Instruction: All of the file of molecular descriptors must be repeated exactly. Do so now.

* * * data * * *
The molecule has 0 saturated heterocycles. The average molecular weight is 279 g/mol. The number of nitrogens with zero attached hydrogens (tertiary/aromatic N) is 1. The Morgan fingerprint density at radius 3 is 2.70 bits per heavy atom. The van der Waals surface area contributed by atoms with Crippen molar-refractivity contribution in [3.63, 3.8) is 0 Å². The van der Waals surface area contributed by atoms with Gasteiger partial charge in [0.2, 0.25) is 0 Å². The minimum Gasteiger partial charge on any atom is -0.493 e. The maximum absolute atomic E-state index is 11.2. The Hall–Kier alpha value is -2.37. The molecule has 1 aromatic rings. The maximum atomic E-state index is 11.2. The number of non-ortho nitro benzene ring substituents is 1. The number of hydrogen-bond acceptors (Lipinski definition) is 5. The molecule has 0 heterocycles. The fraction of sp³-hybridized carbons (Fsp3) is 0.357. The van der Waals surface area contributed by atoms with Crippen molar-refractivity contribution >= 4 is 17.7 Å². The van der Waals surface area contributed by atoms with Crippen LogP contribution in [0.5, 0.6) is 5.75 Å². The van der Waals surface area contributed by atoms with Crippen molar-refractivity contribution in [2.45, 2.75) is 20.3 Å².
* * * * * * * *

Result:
The molecule has 0 saturated heterocycles. The average molecular weight is 279 g/mol. The number of nitrogens with zero attached hydrogens (tertiary/aromatic N) is 1. The Morgan fingerprint density at radius 3 is 2.70 bits per heavy atom. The van der Waals surface area contributed by atoms with Crippen molar-refractivity contribution in [3.63, 3.8) is 0 Å². The van der Waals surface area contributed by atoms with Gasteiger partial charge in [0.2, 0.25) is 0 Å². The minimum Gasteiger partial charge on any atom is -0.493 e. The maximum absolute atomic E-state index is 11.2. The Hall–Kier alpha value is -2.37. The molecule has 1 aromatic rings. The maximum atomic E-state index is 11.2. The number of non-ortho nitro benzene ring substituents is 1. The number of hydrogen-bond acceptors (Lipinski definition) is 5. The molecule has 0 heterocycles. The fraction of sp³-hybridized carbons (Fsp3) is 0.357. The van der Waals surface area contributed by atoms with Crippen molar-refractivity contribution >= 4 is 17.7 Å². The van der Waals surface area contributed by atoms with Crippen LogP contribution in [0.5, 0.6) is 5.75 Å². The van der Waals surface area contributed by atoms with Crippen molar-refractivity contribution in [2.45, 2.75) is 20.3 Å².